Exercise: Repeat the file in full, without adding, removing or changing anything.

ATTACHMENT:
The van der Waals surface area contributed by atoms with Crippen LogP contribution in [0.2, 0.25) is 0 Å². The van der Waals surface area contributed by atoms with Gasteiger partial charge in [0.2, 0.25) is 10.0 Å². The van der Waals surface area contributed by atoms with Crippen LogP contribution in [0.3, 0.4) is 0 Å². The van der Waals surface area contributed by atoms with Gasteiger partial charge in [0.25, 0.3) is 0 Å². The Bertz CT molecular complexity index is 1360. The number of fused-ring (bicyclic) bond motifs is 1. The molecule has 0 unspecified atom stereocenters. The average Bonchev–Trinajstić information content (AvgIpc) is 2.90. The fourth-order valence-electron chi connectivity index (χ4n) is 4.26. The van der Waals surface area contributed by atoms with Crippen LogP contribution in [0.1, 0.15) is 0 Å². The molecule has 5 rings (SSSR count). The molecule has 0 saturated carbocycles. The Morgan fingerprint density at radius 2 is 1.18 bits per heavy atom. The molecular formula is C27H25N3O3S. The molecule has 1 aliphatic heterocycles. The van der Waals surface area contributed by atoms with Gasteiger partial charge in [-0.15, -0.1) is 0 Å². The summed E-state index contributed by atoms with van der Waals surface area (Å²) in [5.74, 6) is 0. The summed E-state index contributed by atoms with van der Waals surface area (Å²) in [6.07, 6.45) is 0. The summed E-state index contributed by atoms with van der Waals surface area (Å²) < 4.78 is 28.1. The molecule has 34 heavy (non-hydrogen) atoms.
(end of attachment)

The van der Waals surface area contributed by atoms with Crippen LogP contribution in [0.2, 0.25) is 0 Å². The van der Waals surface area contributed by atoms with Gasteiger partial charge in [0.2, 0.25) is 10.0 Å². The van der Waals surface area contributed by atoms with Crippen LogP contribution in [0.3, 0.4) is 0 Å². The van der Waals surface area contributed by atoms with Gasteiger partial charge in [0.25, 0.3) is 0 Å². The Bertz CT molecular complexity index is 1360. The number of fused-ring (bicyclic) bond motifs is 1. The molecule has 0 unspecified atom stereocenters. The average Bonchev–Trinajstić information content (AvgIpc) is 2.90. The fourth-order valence-electron chi connectivity index (χ4n) is 4.26. The van der Waals surface area contributed by atoms with Crippen LogP contribution in [0.1, 0.15) is 0 Å². The molecule has 5 rings (SSSR count). The molecule has 0 saturated carbocycles. The Morgan fingerprint density at radius 2 is 1.18 bits per heavy atom. The molecular formula is C27H25N3O3S. The molecule has 1 aliphatic heterocycles. The van der Waals surface area contributed by atoms with Gasteiger partial charge in [-0.15, -0.1) is 0 Å². The summed E-state index contributed by atoms with van der Waals surface area (Å²) in [5.74, 6) is 0. The summed E-state index contributed by atoms with van der Waals surface area (Å²) in [6.07, 6.45) is 0. The summed E-state index contributed by atoms with van der Waals surface area (Å²) < 4.78 is 28.1. The molecule has 34 heavy (non-hydrogen) atoms.